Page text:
Saturday, February 26, 2011

Heal or No Heal




The Game=Counseling

So when is it appropriate for the counselor and client to part ways?

In 2007, the game show Deal or No Deal swept the airways with its live action and suspenseful endings. The host, Howie Long, kept the contestant and the captive audience on the edge of their seat. The objective of the game was to reach $1,000,000 by choosing the correct case. This is accomplished by the client utilizing process of elimination and choosing “Deal” or “No Deal”. Ultimately, the client has to make the final decision.

Now how in the world does this relate to counseling? Let me first breakdown the primary roles in Deal or No Deal. Howie (The Counselor) job is to advise throughout the entire game. Initially, he will let the client know what they can achieve and assure them that he will be with them during the journey. However, he will not give any assistance in making the choice, nor will he help them when the pressure of the game (counseling) surges.

The contestant (client) enters the game with no money (brokenness) and the goal is to obtain a level of financial stability. The contestant is alone throughout their journey; outside help is impermissible. As Howie coaches, the contestant must choose the best case (decision) in order to progress.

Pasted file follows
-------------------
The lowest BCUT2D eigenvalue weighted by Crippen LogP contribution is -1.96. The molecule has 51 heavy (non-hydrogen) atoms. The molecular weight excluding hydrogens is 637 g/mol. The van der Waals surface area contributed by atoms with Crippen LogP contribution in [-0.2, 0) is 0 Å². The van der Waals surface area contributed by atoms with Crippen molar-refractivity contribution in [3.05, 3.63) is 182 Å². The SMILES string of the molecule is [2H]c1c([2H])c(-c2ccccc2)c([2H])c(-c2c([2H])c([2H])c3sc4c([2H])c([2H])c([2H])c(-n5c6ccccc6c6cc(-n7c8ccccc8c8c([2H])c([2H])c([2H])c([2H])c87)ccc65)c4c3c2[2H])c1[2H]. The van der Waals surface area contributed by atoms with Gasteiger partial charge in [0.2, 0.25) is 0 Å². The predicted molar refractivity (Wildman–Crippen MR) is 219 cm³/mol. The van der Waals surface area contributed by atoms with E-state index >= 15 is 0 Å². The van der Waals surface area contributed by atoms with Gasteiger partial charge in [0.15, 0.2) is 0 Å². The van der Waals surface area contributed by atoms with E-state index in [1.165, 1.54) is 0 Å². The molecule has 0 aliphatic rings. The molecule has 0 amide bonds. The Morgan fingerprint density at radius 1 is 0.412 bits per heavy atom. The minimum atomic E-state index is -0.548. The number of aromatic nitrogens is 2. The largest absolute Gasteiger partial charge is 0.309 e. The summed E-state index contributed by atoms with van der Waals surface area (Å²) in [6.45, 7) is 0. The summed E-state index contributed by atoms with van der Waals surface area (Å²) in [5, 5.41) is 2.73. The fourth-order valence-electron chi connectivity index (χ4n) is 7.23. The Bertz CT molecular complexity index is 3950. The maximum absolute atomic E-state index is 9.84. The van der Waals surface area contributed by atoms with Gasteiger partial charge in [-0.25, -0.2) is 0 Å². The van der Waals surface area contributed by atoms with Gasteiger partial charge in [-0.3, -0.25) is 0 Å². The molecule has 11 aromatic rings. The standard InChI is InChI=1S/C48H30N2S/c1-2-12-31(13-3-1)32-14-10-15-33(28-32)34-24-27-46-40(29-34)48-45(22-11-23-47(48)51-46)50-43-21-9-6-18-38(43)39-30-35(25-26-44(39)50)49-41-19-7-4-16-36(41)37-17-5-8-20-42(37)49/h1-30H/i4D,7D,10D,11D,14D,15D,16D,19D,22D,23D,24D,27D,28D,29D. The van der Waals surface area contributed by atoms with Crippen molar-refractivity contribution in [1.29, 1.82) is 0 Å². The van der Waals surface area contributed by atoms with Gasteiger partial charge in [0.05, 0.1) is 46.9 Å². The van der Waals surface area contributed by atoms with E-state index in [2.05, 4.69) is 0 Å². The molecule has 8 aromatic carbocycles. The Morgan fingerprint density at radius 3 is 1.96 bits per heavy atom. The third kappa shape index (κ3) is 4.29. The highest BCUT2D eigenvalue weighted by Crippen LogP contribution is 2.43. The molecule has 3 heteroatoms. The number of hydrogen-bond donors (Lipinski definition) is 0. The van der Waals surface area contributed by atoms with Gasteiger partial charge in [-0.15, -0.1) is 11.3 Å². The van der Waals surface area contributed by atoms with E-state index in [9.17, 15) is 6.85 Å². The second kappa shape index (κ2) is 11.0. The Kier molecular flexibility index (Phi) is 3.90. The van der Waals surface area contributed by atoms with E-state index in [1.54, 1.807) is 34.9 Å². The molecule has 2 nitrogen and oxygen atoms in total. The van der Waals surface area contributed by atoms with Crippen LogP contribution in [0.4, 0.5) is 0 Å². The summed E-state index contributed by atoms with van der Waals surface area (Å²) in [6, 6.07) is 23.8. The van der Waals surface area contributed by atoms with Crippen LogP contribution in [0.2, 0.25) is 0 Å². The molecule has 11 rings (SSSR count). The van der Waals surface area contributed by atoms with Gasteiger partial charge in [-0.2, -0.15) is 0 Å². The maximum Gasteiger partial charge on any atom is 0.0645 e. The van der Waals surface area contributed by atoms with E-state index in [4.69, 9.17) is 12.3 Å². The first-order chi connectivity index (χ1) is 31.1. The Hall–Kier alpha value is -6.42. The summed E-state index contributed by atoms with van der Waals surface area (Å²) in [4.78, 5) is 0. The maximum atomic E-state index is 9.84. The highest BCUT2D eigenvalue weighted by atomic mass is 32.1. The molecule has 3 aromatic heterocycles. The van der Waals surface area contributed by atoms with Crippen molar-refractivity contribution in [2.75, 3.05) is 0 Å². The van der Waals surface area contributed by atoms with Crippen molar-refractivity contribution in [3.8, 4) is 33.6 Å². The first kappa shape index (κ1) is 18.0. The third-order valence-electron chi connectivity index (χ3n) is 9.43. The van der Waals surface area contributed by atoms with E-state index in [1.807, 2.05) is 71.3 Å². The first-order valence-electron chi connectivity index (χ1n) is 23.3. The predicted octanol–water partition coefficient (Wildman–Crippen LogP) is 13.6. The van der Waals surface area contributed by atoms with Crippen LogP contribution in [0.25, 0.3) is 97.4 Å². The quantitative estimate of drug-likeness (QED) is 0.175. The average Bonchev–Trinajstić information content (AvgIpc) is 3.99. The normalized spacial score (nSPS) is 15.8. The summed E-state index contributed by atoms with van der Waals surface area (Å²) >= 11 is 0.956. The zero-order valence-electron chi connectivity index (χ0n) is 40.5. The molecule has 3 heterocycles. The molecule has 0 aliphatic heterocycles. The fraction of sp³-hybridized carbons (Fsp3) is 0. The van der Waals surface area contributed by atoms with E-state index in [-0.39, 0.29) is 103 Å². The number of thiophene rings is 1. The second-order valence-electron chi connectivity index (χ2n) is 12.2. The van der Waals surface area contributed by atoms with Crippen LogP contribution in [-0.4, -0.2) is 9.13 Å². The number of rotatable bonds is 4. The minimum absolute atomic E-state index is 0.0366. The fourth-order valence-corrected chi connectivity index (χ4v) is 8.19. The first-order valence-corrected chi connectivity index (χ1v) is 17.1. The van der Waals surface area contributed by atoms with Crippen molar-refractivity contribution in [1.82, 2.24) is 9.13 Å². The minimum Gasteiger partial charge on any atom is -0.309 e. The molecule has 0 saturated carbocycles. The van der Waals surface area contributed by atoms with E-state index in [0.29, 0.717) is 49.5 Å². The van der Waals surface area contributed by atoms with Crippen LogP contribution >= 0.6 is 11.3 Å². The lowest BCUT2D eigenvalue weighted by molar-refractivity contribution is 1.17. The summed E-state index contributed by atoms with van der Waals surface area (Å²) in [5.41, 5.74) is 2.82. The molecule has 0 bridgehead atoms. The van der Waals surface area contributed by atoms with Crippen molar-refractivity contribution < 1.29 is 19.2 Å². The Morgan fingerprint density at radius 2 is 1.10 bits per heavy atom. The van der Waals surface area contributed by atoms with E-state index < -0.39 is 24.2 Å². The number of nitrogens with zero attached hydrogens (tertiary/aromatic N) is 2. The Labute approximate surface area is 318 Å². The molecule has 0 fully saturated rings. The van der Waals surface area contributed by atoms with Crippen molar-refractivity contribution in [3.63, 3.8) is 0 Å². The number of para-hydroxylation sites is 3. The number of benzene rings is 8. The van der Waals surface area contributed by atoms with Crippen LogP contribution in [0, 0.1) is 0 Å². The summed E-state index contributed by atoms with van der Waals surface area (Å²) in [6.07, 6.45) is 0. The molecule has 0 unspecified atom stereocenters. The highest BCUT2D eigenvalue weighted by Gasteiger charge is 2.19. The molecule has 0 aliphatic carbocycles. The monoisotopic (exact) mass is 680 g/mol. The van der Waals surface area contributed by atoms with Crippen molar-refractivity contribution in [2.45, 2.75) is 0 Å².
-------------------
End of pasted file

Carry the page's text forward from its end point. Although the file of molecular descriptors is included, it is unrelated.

But wait; there is this obstacle that is placed in front of the contestant the closer they get to achieving their goal. The banker (The enemy) sole purpose is to disrupt progression, but more importantly for the contestant to walk away still broke and worse than before. If the banker cannot get that, he will try his best to make them settle for less.

Essentially, the question in class was Heal or No Heal. When can the counselor say he has done his job? When can the client walk away in a healthy state? As future counselors, our job is not to “fix” our clients. It is to equip them with the necessary tools. Throughout therapy, the counselor is there to guide, direct, and make suggestions, similar to what Howie does. If the counselor can achieve this basic fundamental, he has been effective. As for the client, encouragement and positive reinforcement has been given throughout therapy. Each time the client did not make the best choice, feelings of inadequacy or even hurt makes them second guess their next decision, similar to when the contestant chooses the $500,000 case. Therefore, a client must not only obtain stability, they must own it! Being able to stand firm in decision making post counseling implies that a client has benefited from counseling.

1 comment:

  1. Wow that is a very interesting comparison and oddly enough it works. I will never think of Deal or No Deal the same way again. The hard part is that in the game show thinks are pretty straight forward. In real life sometimes there are more that two decisions to make and they are much more complicated. The consequences in real life impact others more so that the decisions made on the show and the consequences of decisions in real life are definitely longer lived.


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